Did you buy a live Christmas tree this year? If you lived in the Menard county area 30-35 years ago, you might have bought one here at Starhill Forest! The Sternbergs planted 16 different species of conifers, beginning not long after they purchased the property. Many of these trees have grown up to be what we now call the Pinetum. However, decades ago, many of these trees were sheared and harvested as a “choose your own Christmas tree” operation! The trees were planted at random spacing with the intention that at some point, the sale of trees would end and the rest could grow up in a natural pattern of mixed species instead of rows. The majority were white and red pine with smaller numbers of other species.

Planting the first trees on the site in spring 1977. The small building at far right was the old shed that had been used for livestock along with the well on Well Mountain to its south. The shed rotted away decades ago, before that land became part of the Arboretum, and was in the fence line at the south border of what became the Pinetum, directly north of the old well.

The species and dates of planting were:

White Pine (1977, 1985, 1986)

Red Pine (1977, 1985, 1987)

Jack Pine (1977)

Shortleaf Pine (1985)

Southwestern White Pine (1981)

Scots Pine (1982, 1983, 1985, 1986)

Austrian Pine (1978, 1986, 1987)

Ponderosa Pine (1986)

Virginia Pine (1986, 1987)

Loblolly-Pitch Hybrid Pine (1983)

Norway Spruce (1979)

White Spruce (1980)

Serbian Spruce (1986)

Colorado Spruce (1983)

Concolor Fir (1982, 1986)

Interior Douglasfir (1979, 1982, 1985)

The severe drought of 1988 killed many of the smaller trees. Shearing and harvest was phased out by 1990 since few young trees were left to reach salable size by then, due to the drought kill. The survivors were left to populate the stand. The drought of 2012 resulted in the decline and death of several large trees, including many of the surviving red pines. What remains is mostly white pines with a few scattered red pines, Serbian spruces, and Ponderosa pines, likely a few others though we have not done a careful inventory of these trees. Most are not currently included in our mapped inventory.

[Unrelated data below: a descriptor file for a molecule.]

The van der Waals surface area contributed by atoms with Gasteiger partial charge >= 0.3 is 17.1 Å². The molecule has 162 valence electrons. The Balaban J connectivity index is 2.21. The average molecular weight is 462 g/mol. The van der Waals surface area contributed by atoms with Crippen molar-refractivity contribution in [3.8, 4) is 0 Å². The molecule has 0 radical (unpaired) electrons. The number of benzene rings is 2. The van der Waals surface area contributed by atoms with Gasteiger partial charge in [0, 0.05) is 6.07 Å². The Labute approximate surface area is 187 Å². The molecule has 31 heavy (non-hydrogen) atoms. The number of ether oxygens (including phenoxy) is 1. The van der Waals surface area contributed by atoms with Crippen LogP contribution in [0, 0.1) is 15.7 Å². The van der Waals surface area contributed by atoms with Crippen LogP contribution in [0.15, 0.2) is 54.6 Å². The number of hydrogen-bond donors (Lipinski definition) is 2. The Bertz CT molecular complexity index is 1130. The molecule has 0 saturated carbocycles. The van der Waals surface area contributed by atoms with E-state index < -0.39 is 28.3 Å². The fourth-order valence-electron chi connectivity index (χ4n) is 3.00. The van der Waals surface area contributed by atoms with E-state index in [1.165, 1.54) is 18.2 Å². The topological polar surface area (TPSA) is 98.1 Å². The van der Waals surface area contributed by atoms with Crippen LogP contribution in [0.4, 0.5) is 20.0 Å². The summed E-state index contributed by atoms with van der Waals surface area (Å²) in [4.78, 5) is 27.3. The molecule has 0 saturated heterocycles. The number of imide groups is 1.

The Pinetum site, looking south from what is now the south edge of the view lawn, 1976. You can see the road in the lower background at right, and Hawthorn Hill at far left.
This photo shows the same location earlier this year.











Today you can meander through the pines on several trails. We have been working to clear the understory where “weedy” trees and invasive species seed in and to clean up the debris from dead pines. Our 2020 intern crew completed a large section during the summer, and we plan to continue this winter, a project for which we would welcome a few volunteers!

A view looking back uphill through the Pinetum this year. Pines visible are white pines and at center a red pine. Most of these had been sheared Christmas trees that were skinned up by deer and left to grow due to the loss of lower branches. This damage usually happened about 6-7 years into the 8 year shearing cycle.
The 2020 intern crew worked hard clearing weedy brush under the pines this summer. There’s always more to be done!
Oh Christmas tree…